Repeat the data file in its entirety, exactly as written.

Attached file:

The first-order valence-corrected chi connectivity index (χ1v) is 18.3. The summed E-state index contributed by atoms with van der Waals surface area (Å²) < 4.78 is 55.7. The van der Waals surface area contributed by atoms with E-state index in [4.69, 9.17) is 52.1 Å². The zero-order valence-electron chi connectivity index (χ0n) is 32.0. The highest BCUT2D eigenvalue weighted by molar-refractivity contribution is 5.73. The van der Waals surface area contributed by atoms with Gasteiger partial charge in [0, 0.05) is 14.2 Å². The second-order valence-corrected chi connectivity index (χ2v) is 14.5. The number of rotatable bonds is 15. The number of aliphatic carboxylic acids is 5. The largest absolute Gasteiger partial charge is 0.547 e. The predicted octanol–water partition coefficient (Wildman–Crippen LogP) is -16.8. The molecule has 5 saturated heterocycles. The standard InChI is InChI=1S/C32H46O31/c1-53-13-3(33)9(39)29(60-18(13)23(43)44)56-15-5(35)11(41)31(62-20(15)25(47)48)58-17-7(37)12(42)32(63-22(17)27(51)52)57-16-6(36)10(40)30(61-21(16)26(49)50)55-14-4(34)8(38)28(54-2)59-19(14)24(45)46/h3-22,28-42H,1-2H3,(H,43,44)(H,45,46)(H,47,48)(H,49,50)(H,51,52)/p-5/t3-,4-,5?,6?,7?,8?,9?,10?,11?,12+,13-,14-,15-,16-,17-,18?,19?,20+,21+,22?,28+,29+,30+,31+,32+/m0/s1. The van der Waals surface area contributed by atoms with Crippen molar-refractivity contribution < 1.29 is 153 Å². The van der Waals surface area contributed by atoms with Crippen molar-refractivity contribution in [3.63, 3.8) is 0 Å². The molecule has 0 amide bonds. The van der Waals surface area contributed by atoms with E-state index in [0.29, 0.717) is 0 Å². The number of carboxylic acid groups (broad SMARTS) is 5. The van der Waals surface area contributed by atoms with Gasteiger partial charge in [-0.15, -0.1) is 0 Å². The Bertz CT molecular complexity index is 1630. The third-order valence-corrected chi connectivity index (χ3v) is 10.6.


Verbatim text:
The first-order valence-corrected chi connectivity index (χ1v) is 18.3. The summed E-state index contributed by atoms with van der Waals surface area (Å²) < 4.78 is 55.7. The van der Waals surface area contributed by atoms with E-state index in [4.69, 9.17) is 52.1 Å². The zero-order valence-electron chi connectivity index (χ0n) is 32.0. The highest BCUT2D eigenvalue weighted by molar-refractivity contribution is 5.73. The van der Waals surface area contributed by atoms with Gasteiger partial charge in [0, 0.05) is 14.2 Å². The second-order valence-corrected chi connectivity index (χ2v) is 14.5. The number of rotatable bonds is 15. The number of aliphatic carboxylic acids is 5. The largest absolute Gasteiger partial charge is 0.547 e. The predicted octanol–water partition coefficient (Wildman–Crippen LogP) is -16.8. The molecule has 5 saturated heterocycles. The standard InChI is InChI=1S/C32H46O31/c1-53-13-3(33)9(39)29(60-18(13)23(43)44)56-15-5(35)11(41)31(62-20(15)25(47)48)58-17-7(37)12(42)32(63-22(17)27(51)52)57-16-6(36)10(40)30(61-21(16)26(49)50)55-14-4(34)8(38)28(54-2)59-19(14)24(45)46/h3-22,28-42H,1-2H3,(H,43,44)(H,45,46)(H,47,48)(H,49,50)(H,51,52)/p-5/t3-,4-,5?,6?,7?,8?,9?,10?,11?,12+,13-,14-,15-,16-,17-,18?,19?,20+,21+,22?,28+,29+,30+,31+,32+/m0/s1. The van der Waals surface area contributed by atoms with Crippen molar-refractivity contribution < 1.29 is 153 Å². The van der Waals surface area contributed by atoms with Crippen molar-refractivity contribution in [3.63, 3.8) is 0 Å². The molecule has 0 amide bonds. The van der Waals surface area contributed by atoms with E-state index in [0.29, 0.717) is 0 Å². The number of carboxylic acid groups (broad SMARTS) is 5. The van der Waals surface area contributed by atoms with Gasteiger partial charge in [-0.15, -0.1) is 0 Å². The Bertz CT molecular complexity index is 1630. The third-order valence-corrected chi connectivity index (χ3v) is 10.6.